A celebrated copywriter-art director duo in advertising history, MCM’s Kiran Nagarkar and Arun Kolatkar pulled beautifully together. Illustrator Kolatkar, art director Jain and typographer Sudarshan Dheer were among the agency’s first hires. Their prioritised induction reflected Katrak’s vision. Respecting the vital role artists played, he accorded them distinctive status. 

“Deservedly, when you think of someone like Arun draw lines on paper,” says Dilip Bhende, an MCM accounts executive. “Doodling in less than five minutes, he started at a particular point, finished the job, closed the pen. Single stroke, no back and forth moves. I’ve yet to see an art director deliver this way. Uniqueness was fully encouraged. A free-spirited, legs-on-the-table office atmosphere pushed out amazing thought. The theatre guy he was, that mirrored Kersy’s showmanship too of course.”   
  
Jain was introduced to Katrak at Mitter Bedi’s photo studio. “With no office, we sat in Kersy’s car on Marine Drive. There, I designed the MCM logo on the back of a cigarette pack,” he recalls. Scouting for work from the first of three Colaba office addresses (14 Oliver Street), they netted small assignments initially. 

The breakthrough came with publicising WIMCO match manufacturers. Featured in half-page ads of a national daily on nine consecutive days, Jain’s powerful conceptualisation sprang from a stark black background. Different hands seen striking matches to light a diya, suggested the 
product’s universality.  

“The WIMCO campaign also introduced quarter-tone screen technique for sharp quality reproduction in print media,” observes creative director Arun Kale whom Jain spotted, fresh from the JJ Institute of Art in 1967. “Indian advertising would either adapt something from parent overseas counterparts for local acceptance or follow an age-old formula of ‘the product copy logo’. MCM was one of the first to break that concept. Every piece of communication from its stable set trends. They had a strong servicing team. Many times, Kersy himself headed the pitching with elan.”    

Describing Katrak as a true maverick, his nephew, Amul man Rahul daCunha, recalls, “I must be in my early teens when I got a real understanding of the incredible myth and legend MCM was. Kersy was a comet, blazing the ad scene and revolutionising it. He put the creative person above all else, seeing him or her as the real binder of an agency. Clients loved buying work from the creator. It wasn’t some suit sitting before them to sell. For the short while the agency was around, before going into disrepute, that advertising simply stood apart. The philosophies of Trikaya, Rediffusion and Enterprise—for Ravi Gupta, Arun Nanda and Mohammed Khan—came out of MCM. They were the Mad Men of their day. To be in advertising you need to be slightly mad.”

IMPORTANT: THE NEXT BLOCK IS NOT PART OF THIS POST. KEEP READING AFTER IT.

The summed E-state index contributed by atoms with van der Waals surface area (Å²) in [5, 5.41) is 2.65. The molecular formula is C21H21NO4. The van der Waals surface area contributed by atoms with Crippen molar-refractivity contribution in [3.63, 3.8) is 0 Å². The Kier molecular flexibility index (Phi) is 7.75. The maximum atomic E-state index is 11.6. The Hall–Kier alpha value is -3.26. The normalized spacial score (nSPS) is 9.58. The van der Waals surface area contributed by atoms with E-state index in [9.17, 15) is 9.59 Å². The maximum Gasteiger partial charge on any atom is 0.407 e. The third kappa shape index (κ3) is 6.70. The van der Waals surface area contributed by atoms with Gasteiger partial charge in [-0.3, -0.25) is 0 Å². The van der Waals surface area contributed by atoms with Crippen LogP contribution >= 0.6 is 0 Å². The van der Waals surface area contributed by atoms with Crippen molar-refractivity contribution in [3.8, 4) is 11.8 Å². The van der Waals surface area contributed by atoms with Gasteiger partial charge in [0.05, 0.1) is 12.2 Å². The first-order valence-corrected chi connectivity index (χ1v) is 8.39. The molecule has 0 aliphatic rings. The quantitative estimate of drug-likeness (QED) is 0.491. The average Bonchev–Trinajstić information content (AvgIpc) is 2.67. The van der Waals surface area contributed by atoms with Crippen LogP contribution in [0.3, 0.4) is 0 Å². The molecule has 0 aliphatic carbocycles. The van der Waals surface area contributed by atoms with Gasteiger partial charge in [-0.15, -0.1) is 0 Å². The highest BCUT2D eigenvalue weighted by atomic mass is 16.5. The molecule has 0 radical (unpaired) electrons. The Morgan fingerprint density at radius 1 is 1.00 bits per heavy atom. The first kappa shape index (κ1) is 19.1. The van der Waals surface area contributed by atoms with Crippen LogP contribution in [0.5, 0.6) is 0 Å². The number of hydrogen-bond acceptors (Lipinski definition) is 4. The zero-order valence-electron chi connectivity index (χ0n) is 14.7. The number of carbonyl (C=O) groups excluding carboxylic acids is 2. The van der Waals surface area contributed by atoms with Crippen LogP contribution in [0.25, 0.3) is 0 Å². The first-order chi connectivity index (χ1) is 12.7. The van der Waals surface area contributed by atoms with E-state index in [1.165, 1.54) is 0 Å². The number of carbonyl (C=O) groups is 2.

Katrak’s daughter Maia, founder chairman of The Republic agency, was excited by the ambience as a child. A procession of khadi kurta-clad gentlemen dropped by their ninth-floor house in Bakhtawar building, below which lay the office. “They sported long hair, chain-smoked, sipped drinks dispensed from my father’s antique bar, had intense discussions. The studio had a lot of men speaking Marathi. I recently connected with Arun Kale who confirmed he and Arun Kolatkar were among them. I’d run down after school because the office buzzed with energy. MCM handled the Peppino soft drink brand. Its film, shot by a very young Prahlad Kakkar in our home, had people dancing with abandon to the ‘Pep-pep-Peppino’ jingle. Wearing bell-bots and headbands, they were hippie and Woodstock-esque.”

Much of that flair and flamboyance dived into turbulence and the agency’s eventual closure. Over-budget extravagances and chronically pending payments triggered the sad slide, a far cry from its meteoric soar. Veterans describe the debacle in tones from kind to frank. 

Balakrishnan traces the fall temperately—“The early 1970s brought economic crises. Nearly 100 textile mills in Bombay, the main advertisers, cut costs. MCM, like other businesses of that time, ran out of cash. I and my colleagues, Arun Nanda and Mohammed Khan, decided to try our own luck with Rediffusion in 1973.”

More vocal on the issue, Khan says, “For all the brilliance, MCM was a lesson in how not to run an ad business. What could become the largest, most profitable agency, ended a real mess. In the brief period we were there, Ajit brought in financial discipline, while Arun and I built a lot of credibility with clients. Us being asked to leave was the last nail in MCM’s coffin. I went ahead and started Rediffusion with Arun and Ajit.” 

According to Sahgal, “The world had changed, Kersi had not. A creative powerhouse, he had no head for money. MCM consequently went bankrupt. But it ended up being the Mothership which launched the leading lights that dominated Indian advertising for decades.” 

Author-publisher Meher Marfatia writes fortnightly on everything that makes her love Mumbai and adore Bombay. You can reach her at [email protected]/www.meher marfatia.com